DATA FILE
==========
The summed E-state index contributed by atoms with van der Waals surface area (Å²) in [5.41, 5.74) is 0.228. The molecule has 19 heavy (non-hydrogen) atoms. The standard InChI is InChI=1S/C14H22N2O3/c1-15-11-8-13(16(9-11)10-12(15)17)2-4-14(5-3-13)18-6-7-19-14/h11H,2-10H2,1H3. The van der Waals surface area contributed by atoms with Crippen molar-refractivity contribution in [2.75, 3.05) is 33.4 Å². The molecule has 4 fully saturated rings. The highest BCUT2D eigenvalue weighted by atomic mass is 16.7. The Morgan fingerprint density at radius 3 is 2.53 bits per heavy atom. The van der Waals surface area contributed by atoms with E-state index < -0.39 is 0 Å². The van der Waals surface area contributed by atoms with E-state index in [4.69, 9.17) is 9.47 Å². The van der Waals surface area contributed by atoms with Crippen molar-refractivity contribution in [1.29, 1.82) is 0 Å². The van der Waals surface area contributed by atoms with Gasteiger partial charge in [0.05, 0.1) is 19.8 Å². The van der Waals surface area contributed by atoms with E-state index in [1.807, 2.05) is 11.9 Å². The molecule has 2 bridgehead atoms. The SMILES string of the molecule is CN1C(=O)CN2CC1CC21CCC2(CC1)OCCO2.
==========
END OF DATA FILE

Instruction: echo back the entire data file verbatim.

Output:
The summed E-state index contributed by atoms with van der Waals surface area (Å²) in [5.41, 5.74) is 0.228. The molecule has 19 heavy (non-hydrogen) atoms. The standard InChI is InChI=1S/C14H22N2O3/c1-15-11-8-13(16(9-11)10-12(15)17)2-4-14(5-3-13)18-6-7-19-14/h11H,2-10H2,1H3. The van der Waals surface area contributed by atoms with Crippen molar-refractivity contribution in [2.75, 3.05) is 33.4 Å². The molecule has 4 fully saturated rings. The highest BCUT2D eigenvalue weighted by atomic mass is 16.7. The Morgan fingerprint density at radius 3 is 2.53 bits per heavy atom. The van der Waals surface area contributed by atoms with E-state index < -0.39 is 0 Å². The van der Waals surface area contributed by atoms with E-state index in [4.69, 9.17) is 9.47 Å². The van der Waals surface area contributed by atoms with Crippen molar-refractivity contribution in [1.29, 1.82) is 0 Å². The van der Waals surface area contributed by atoms with Gasteiger partial charge in [0.05, 0.1) is 19.8 Å². The van der Waals surface area contributed by atoms with E-state index in [1.807, 2.05) is 11.9 Å². The molecule has 2 bridgehead atoms. The SMILES string of the molecule is CN1C(=O)CN2CC1CC21CCC2(CC1)OCCO2.